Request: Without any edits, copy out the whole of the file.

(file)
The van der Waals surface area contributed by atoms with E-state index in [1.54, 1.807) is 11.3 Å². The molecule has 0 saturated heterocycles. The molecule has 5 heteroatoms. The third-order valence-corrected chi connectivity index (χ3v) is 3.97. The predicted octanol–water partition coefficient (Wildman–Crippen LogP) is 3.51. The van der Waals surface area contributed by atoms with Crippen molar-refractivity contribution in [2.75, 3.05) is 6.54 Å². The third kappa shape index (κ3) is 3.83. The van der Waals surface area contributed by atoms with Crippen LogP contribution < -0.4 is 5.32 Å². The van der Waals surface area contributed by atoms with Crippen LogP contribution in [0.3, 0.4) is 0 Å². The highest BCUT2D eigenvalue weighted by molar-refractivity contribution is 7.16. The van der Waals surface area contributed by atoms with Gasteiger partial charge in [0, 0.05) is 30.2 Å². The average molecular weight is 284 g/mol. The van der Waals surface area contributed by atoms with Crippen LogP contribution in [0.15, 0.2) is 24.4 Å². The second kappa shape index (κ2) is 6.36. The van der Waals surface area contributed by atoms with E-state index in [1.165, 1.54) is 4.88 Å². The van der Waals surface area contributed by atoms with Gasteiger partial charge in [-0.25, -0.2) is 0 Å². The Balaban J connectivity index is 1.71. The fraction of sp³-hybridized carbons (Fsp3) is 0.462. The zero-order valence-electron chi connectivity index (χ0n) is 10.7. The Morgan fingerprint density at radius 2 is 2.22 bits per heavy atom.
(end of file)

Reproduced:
The van der Waals surface area contributed by atoms with E-state index in [1.54, 1.807) is 11.3 Å². The molecule has 0 saturated heterocycles. The molecule has 5 heteroatoms. The third-order valence-corrected chi connectivity index (χ3v) is 3.97. The predicted octanol–water partition coefficient (Wildman–Crippen LogP) is 3.51. The van der Waals surface area contributed by atoms with Crippen molar-refractivity contribution in [2.75, 3.05) is 6.54 Å². The third kappa shape index (κ3) is 3.83. The van der Waals surface area contributed by atoms with Crippen LogP contribution < -0.4 is 5.32 Å². The van der Waals surface area contributed by atoms with Crippen LogP contribution in [0.3, 0.4) is 0 Å². The highest BCUT2D eigenvalue weighted by molar-refractivity contribution is 7.16. The van der Waals surface area contributed by atoms with Gasteiger partial charge in [0, 0.05) is 30.2 Å². The average molecular weight is 284 g/mol. The van der Waals surface area contributed by atoms with Crippen LogP contribution in [0.15, 0.2) is 24.4 Å². The second kappa shape index (κ2) is 6.36. The van der Waals surface area contributed by atoms with E-state index in [1.165, 1.54) is 4.88 Å². The van der Waals surface area contributed by atoms with Gasteiger partial charge in [-0.25, -0.2) is 0 Å². The Balaban J connectivity index is 1.71. The fraction of sp³-hybridized carbons (Fsp3) is 0.462. The zero-order valence-electron chi connectivity index (χ0n) is 10.7. The Morgan fingerprint density at radius 2 is 2.22 bits per heavy atom.